Even with 2018 on the horizon, avocados, the unofficial trendiest food of 2017, are still making waves in food news.
Just this week, everyone was buzzing about a massive 5.23 lb. avocado found in Hawaii. And before that, the discovery of low-fat avocados took the Internet by storm, as did the idea of replacing cheese with avocado in a mac and cheese recipe.
But despite all the publicity, people still have difficulty with one defining property of avocados: keeping them from browning.
It’s widely known that avocados are delicate – they quickly change from that signature green to stinky brown shortly after being cut. The switch in colour is the result of oxidation, the chemical reaction that occurs when an avocado is exposed to air…and it’s quite the unappetizing aesthetic. Oh, and it tastes as good as it looks.
Experts advise to avoid eating the oxidized parts, or brown avocado bits. If your avocados are regularly browning, however, fear not – you can still salvage that guacamole or avocado toast, if only the top layer has browned and the underneath is still green. Just skim off the brown bits, and enjoy the green goodness you know so well.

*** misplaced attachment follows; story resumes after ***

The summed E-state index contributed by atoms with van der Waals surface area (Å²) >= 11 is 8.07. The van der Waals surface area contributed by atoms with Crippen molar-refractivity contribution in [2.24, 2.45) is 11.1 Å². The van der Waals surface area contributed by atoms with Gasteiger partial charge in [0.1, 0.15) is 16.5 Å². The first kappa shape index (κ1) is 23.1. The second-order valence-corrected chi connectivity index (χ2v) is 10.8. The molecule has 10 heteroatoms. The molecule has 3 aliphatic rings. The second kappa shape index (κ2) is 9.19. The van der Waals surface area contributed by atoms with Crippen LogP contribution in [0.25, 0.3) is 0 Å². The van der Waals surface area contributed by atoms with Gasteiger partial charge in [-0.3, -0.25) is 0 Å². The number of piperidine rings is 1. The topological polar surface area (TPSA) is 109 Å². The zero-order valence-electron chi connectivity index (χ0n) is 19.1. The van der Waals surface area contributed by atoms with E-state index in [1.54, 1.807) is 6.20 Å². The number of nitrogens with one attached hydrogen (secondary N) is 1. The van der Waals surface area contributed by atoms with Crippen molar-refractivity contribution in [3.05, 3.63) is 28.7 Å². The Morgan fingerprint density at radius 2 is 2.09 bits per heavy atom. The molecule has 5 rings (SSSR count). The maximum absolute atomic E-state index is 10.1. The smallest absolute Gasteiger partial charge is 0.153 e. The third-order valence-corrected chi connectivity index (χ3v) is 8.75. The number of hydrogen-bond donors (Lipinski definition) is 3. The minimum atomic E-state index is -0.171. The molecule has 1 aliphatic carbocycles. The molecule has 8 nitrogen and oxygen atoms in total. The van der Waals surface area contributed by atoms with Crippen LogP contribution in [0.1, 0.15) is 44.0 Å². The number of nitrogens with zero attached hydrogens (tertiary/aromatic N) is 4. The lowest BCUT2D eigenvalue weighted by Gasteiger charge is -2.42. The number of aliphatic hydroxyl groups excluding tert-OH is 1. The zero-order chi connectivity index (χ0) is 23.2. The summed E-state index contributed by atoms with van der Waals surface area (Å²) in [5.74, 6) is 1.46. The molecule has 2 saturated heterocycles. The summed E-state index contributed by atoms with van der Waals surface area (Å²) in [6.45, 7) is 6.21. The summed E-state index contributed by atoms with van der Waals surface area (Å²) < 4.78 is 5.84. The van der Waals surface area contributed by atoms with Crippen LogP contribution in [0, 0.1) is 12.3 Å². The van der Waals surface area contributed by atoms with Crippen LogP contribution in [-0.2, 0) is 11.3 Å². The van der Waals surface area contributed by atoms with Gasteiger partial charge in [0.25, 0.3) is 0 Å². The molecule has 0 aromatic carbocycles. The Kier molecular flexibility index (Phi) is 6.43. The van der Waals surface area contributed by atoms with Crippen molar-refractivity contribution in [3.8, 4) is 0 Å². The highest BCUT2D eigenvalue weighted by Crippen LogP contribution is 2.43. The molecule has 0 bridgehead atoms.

But the best way to avoid eating browning avocados is to prevent oxidation in the first place, and it’s very simple.
The first technique according to Harold McGee in On Food and Cooking: The Science and Lore of the Kitchen, is to add an acid to the avocado, like lime or lemon juice. The acid prevents the enzymes that cause avocados to brown from functioning – not to mention it works seamlessly in mashed avocadoes and guacamole recipes.
Another way to stop oxidation is blocking the avocado’s exposure to oxygen. This can be done with simple plastic wrap, ensuring the flesh of the avocado is tightly surrounded, so no air can penetrate it.
“In the case of mashed avocado, this means pressing the wrap directly into the surface,” notes McGee.
This means wrapping a bowl of mashed avocados, for example, won’t work – any pockets of air between the plastic and avocado will result in browning, thanks to the air’s oxygen contents.
Plastic wrap works particularly well for halved avocados, and even better for ones with the pit still in it. This is because the pit acts as a natural barrier against oxidation. So, if you’re only using avocados by the half, keep the pit inside of the half you’re saving for later.
Interestingly, there are new avocado products whose key selling point is being ‘pitless’. Sure, it may be easier to prepare a quick guacamole, but this seriously limits shelf life time.
There are other hacks besides the two aforementioned that people swear by, but are less common. Storing it with cut onions, or brushing the flesh with olive oil have been cited as anti-oxidation techniques, though results vary for these particular avocado remedies.
Regardless of what you try, just remember that to keep an avocado from browning, you must keep it away from air.
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